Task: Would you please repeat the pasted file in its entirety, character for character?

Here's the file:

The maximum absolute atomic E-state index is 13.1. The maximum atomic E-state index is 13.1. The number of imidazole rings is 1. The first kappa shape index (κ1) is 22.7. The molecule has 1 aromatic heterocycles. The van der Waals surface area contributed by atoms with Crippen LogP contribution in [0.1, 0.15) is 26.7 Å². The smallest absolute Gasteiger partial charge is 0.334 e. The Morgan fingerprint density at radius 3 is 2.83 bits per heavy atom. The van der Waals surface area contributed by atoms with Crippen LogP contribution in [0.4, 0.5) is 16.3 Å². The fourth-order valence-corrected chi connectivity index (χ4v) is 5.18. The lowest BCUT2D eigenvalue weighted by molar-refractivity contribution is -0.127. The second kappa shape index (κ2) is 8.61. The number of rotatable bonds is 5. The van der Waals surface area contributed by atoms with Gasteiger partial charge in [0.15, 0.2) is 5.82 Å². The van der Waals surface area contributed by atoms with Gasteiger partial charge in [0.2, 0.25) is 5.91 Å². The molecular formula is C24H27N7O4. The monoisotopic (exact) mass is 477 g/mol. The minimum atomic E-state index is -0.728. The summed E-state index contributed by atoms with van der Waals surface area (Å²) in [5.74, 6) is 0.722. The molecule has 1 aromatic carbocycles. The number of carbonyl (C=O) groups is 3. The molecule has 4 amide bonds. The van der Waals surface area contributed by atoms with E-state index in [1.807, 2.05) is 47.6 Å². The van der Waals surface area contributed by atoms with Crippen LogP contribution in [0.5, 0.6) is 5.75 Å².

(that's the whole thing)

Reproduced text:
The maximum absolute atomic E-state index is 13.1. The maximum atomic E-state index is 13.1. The number of imidazole rings is 1. The first kappa shape index (κ1) is 22.7. The molecule has 1 aromatic heterocycles. The van der Waals surface area contributed by atoms with Crippen LogP contribution in [0.1, 0.15) is 26.7 Å². The smallest absolute Gasteiger partial charge is 0.334 e. The Morgan fingerprint density at radius 3 is 2.83 bits per heavy atom. The van der Waals surface area contributed by atoms with Crippen LogP contribution in [0.4, 0.5) is 16.3 Å². The fourth-order valence-corrected chi connectivity index (χ4v) is 5.18. The lowest BCUT2D eigenvalue weighted by molar-refractivity contribution is -0.127. The second kappa shape index (κ2) is 8.61. The number of rotatable bonds is 5. The van der Waals surface area contributed by atoms with Gasteiger partial charge in [0.15, 0.2) is 5.82 Å². The van der Waals surface area contributed by atoms with Gasteiger partial charge in [0.2, 0.25) is 5.91 Å². The molecular formula is C24H27N7O4. The monoisotopic (exact) mass is 477 g/mol. The minimum atomic E-state index is -0.728. The summed E-state index contributed by atoms with van der Waals surface area (Å²) in [5.74, 6) is 0.722. The molecule has 1 aromatic carbocycles. The number of carbonyl (C=O) groups is 3. The molecule has 4 amide bonds. The van der Waals surface area contributed by atoms with E-state index in [1.807, 2.05) is 47.6 Å². The van der Waals surface area contributed by atoms with Crippen LogP contribution in [0.5, 0.6) is 5.75 Å².